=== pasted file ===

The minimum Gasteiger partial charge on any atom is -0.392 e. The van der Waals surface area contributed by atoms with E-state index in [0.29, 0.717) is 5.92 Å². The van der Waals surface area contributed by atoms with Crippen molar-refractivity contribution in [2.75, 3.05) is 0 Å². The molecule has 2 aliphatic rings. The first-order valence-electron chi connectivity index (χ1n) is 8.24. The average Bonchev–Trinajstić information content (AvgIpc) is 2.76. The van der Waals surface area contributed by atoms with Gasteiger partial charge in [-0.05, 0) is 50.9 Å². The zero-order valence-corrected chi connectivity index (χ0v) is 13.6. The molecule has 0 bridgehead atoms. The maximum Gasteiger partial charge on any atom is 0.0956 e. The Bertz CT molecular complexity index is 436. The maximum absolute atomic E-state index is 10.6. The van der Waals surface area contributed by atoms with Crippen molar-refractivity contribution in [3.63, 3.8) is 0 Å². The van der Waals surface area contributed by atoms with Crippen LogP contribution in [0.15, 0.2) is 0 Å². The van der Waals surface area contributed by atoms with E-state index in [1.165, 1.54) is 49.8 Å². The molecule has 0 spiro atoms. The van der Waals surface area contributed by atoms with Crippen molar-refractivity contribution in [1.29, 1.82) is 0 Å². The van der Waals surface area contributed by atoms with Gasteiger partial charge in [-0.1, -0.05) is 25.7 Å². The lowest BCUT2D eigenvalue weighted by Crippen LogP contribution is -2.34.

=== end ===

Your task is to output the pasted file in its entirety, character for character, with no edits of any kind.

The minimum Gasteiger partial charge on any atom is -0.392 e. The van der Waals surface area contributed by atoms with E-state index in [0.29, 0.717) is 5.92 Å². The van der Waals surface area contributed by atoms with Crippen molar-refractivity contribution in [2.75, 3.05) is 0 Å². The molecule has 2 aliphatic rings. The first-order valence-electron chi connectivity index (χ1n) is 8.24. The average Bonchev–Trinajstić information content (AvgIpc) is 2.76. The van der Waals surface area contributed by atoms with Gasteiger partial charge in [-0.05, 0) is 50.9 Å². The zero-order valence-corrected chi connectivity index (χ0v) is 13.6. The molecule has 0 bridgehead atoms. The maximum Gasteiger partial charge on any atom is 0.0956 e. The Bertz CT molecular complexity index is 436. The maximum absolute atomic E-state index is 10.6. The van der Waals surface area contributed by atoms with Crippen molar-refractivity contribution in [3.63, 3.8) is 0 Å². The van der Waals surface area contributed by atoms with Crippen LogP contribution in [0.15, 0.2) is 0 Å². The van der Waals surface area contributed by atoms with E-state index in [1.165, 1.54) is 49.8 Å². The molecule has 0 spiro atoms. The van der Waals surface area contributed by atoms with Crippen molar-refractivity contribution in [1.29, 1.82) is 0 Å². The van der Waals surface area contributed by atoms with Gasteiger partial charge in [-0.1, -0.05) is 25.7 Å². The lowest BCUT2D eigenvalue weighted by Crippen LogP contribution is -2.34.